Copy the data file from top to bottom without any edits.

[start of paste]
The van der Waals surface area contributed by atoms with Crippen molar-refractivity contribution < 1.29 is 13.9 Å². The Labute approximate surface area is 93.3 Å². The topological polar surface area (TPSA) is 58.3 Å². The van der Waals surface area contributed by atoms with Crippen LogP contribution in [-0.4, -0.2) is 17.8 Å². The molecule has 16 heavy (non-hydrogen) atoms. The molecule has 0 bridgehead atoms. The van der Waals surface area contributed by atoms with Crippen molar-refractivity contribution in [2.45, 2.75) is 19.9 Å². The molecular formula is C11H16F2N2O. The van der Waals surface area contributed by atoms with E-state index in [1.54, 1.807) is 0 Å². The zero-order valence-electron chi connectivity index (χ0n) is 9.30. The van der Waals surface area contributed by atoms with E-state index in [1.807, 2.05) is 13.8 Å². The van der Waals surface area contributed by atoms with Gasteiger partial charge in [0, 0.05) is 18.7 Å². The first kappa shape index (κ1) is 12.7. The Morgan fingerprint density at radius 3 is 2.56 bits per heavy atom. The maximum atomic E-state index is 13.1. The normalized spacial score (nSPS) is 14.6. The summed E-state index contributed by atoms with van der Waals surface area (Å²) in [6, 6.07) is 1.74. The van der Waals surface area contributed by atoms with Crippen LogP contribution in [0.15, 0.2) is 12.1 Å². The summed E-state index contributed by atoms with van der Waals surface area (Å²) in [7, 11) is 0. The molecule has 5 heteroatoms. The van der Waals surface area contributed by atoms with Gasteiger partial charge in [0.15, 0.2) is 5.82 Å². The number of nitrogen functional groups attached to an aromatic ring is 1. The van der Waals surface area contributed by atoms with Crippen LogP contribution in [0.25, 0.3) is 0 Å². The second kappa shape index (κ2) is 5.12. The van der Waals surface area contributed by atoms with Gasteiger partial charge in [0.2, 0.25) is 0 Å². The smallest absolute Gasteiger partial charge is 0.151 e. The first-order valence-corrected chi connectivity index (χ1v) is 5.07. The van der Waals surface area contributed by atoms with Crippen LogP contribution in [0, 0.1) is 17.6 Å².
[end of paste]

The van der Waals surface area contributed by atoms with Crippen molar-refractivity contribution < 1.29 is 13.9 Å². The Labute approximate surface area is 93.3 Å². The topological polar surface area (TPSA) is 58.3 Å². The van der Waals surface area contributed by atoms with Crippen LogP contribution in [-0.4, -0.2) is 17.8 Å². The molecule has 16 heavy (non-hydrogen) atoms. The molecule has 0 bridgehead atoms. The van der Waals surface area contributed by atoms with Crippen molar-refractivity contribution in [2.45, 2.75) is 19.9 Å². The molecular formula is C11H16F2N2O. The van der Waals surface area contributed by atoms with E-state index in [1.54, 1.807) is 0 Å². The zero-order valence-electron chi connectivity index (χ0n) is 9.30. The van der Waals surface area contributed by atoms with E-state index in [1.807, 2.05) is 13.8 Å². The van der Waals surface area contributed by atoms with Gasteiger partial charge in [0, 0.05) is 18.7 Å². The first kappa shape index (κ1) is 12.7. The Morgan fingerprint density at radius 3 is 2.56 bits per heavy atom. The maximum atomic E-state index is 13.1. The normalized spacial score (nSPS) is 14.6. The summed E-state index contributed by atoms with van der Waals surface area (Å²) in [6, 6.07) is 1.74. The van der Waals surface area contributed by atoms with Crippen LogP contribution in [0.15, 0.2) is 12.1 Å². The summed E-state index contributed by atoms with van der Waals surface area (Å²) in [7, 11) is 0. The molecule has 5 heteroatoms. The van der Waals surface area contributed by atoms with Gasteiger partial charge in [0.15, 0.2) is 5.82 Å². The number of nitrogen functional groups attached to an aromatic ring is 1. The van der Waals surface area contributed by atoms with Crippen LogP contribution in [0.25, 0.3) is 0 Å². The second kappa shape index (κ2) is 5.12. The van der Waals surface area contributed by atoms with Gasteiger partial charge in [0.2, 0.25) is 0 Å². The smallest absolute Gasteiger partial charge is 0.151 e. The first-order valence-corrected chi connectivity index (χ1v) is 5.07. The van der Waals surface area contributed by atoms with Crippen LogP contribution in [0, 0.1) is 17.6 Å².